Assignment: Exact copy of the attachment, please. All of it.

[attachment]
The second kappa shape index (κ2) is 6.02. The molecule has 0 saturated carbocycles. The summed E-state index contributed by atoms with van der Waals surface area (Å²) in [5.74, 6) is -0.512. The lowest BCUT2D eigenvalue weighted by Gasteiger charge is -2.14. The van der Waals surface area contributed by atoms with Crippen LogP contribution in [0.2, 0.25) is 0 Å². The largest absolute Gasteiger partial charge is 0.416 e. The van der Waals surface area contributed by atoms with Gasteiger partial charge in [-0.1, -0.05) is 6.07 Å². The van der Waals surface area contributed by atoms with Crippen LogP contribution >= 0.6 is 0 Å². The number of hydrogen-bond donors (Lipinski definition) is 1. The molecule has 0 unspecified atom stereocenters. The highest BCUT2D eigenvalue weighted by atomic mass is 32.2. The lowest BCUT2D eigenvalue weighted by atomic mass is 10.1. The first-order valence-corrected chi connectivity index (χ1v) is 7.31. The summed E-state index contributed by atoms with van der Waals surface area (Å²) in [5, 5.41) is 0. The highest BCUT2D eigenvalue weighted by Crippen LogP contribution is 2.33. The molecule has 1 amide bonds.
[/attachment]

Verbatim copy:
The second kappa shape index (κ2) is 6.02. The molecule has 0 saturated carbocycles. The summed E-state index contributed by atoms with van der Waals surface area (Å²) in [5.74, 6) is -0.512. The lowest BCUT2D eigenvalue weighted by Gasteiger charge is -2.14. The van der Waals surface area contributed by atoms with Crippen LogP contribution in [0.2, 0.25) is 0 Å². The largest absolute Gasteiger partial charge is 0.416 e. The van der Waals surface area contributed by atoms with Gasteiger partial charge in [-0.1, -0.05) is 6.07 Å². The van der Waals surface area contributed by atoms with Crippen LogP contribution >= 0.6 is 0 Å². The number of hydrogen-bond donors (Lipinski definition) is 1. The molecule has 0 unspecified atom stereocenters. The highest BCUT2D eigenvalue weighted by atomic mass is 32.2. The lowest BCUT2D eigenvalue weighted by atomic mass is 10.1. The first-order valence-corrected chi connectivity index (χ1v) is 7.31. The summed E-state index contributed by atoms with van der Waals surface area (Å²) in [5, 5.41) is 0. The highest BCUT2D eigenvalue weighted by Crippen LogP contribution is 2.33. The molecule has 1 amide bonds.